Bringing information to the world’s top organizations requires data integration. Data integration requires knowledge graphs at scale, and Stardog 7.0 is here to bring this to the enterprise.
For most people, the words “Dow Jones” evoke images of Wall Street. This is where Dow Jones got started in 1882, in an obscure Wall Street basement, and this is where it grew to become a worldwide news and information powerhouse as publisher of The Wall Street Journal, Barron’s, MarketWatch and data products such as Factiva.
Dow Jones has always been all about bringing information to the world’s top organizations. You don’t make it that far by not keeping up with the times, and Dow Jones has not just been keeping up, but leading. Leading both in the race for news and data reporting as well as in comprehensive, market-leading content and data integrated directly into customer workflows, platforms and applications.
Dow Jones has been reimagining what the news looks like, and AI is at the core. AI is transforming the financial media industry, impacting everything from content creation to consumption trends. A knowledge graph-powered platform enables Dow Jones to unify structured and unstructured data from a vast range of news sources and deliver cutting-edge insights for customers and partners globally.
The questions the enterprise must answer are not neatly organized by data type or location. In fact, it’s entirely the opposite; the majority of data-driven initiatives require access to a wide breadth of data, which is usually spread across the organization, stored in all shapes and sizes, moving at every speed.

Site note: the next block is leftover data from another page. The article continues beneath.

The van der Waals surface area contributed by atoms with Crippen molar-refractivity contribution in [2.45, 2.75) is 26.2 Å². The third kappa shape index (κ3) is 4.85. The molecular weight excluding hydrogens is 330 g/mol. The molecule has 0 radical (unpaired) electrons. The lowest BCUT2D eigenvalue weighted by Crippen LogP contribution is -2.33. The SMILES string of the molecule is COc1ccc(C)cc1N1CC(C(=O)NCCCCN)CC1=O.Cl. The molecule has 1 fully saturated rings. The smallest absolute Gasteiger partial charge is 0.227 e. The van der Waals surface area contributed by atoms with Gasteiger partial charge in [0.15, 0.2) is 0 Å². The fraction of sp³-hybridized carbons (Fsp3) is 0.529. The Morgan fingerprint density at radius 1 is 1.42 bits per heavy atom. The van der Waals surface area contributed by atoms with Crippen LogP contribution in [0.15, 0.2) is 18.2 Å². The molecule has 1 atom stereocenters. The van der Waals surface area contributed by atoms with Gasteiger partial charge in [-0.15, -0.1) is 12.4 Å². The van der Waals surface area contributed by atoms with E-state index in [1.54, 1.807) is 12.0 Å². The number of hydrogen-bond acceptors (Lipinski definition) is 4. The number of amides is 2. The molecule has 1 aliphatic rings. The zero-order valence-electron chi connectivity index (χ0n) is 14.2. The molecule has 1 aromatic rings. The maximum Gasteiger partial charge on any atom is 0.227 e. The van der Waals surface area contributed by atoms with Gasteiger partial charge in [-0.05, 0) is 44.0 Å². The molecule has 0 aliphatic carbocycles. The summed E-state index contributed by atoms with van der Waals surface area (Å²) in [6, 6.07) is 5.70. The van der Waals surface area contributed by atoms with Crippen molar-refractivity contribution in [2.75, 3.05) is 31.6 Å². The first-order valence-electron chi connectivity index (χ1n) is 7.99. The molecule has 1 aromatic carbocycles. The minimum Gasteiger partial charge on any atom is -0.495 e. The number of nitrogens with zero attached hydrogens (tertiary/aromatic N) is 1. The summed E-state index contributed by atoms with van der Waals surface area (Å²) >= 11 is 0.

This is where traditional data management solutions have not kept pace with the needs of the business. The never ending parade of copies of data, growing infrastructure costs for heavyweight partial solutions like data warehouses, and data silos which isolate relevant aspects of the data landscape, making them difficult or impossible to access, all limit the ability to innovate based on data for an enterprise like Dow Jones.
Increasingly enterprises look to knowledge graphs to address these challenges. Knowledge graphs are getting a lot of hype these days, especially after they have been featured by Gartner as an emerging technology in 2018, and as a Top 10 Data and Analytics Technology Trend for 2019.
However, they’re not a new technology. Knowledge graphs excel in data integration; something the founding team knows from a decade of experience. Born out of the University of Maryland AI and Computational Sciences Lab, Stardog provides a data unification platform, built on knowledge graphs, that aims to address the fundamental challenges posed to enterprises as they move forward with their mission-critical data initiatives.
Knowledge graphs take to heart the value of flexibility that helped give rise to the NoSQL “Cambrian Explosion” that occurred, in part, due to the challenges that arise from the rigidity of the legacy relational landscape, but also embrace the value provided by a schema.
Data models, or schemas, are crucial. They provide significant value in understanding the data they help represent. While in relational systems, the connection between the schema itself and the meaning of the data is primarily notional, in a knowledge graph, that meaning, or context, is crucial, and in fact, is central to how they operate.
And unlike relational systems, knowledge graphs understand that there are multiple points of view, and different parts of the business have different objects and will need to look and analyze data from different perspectives. A single data model, especially in a world where data is increasingly varied, does not work at scale, when enterprises are attempting to leverage their data.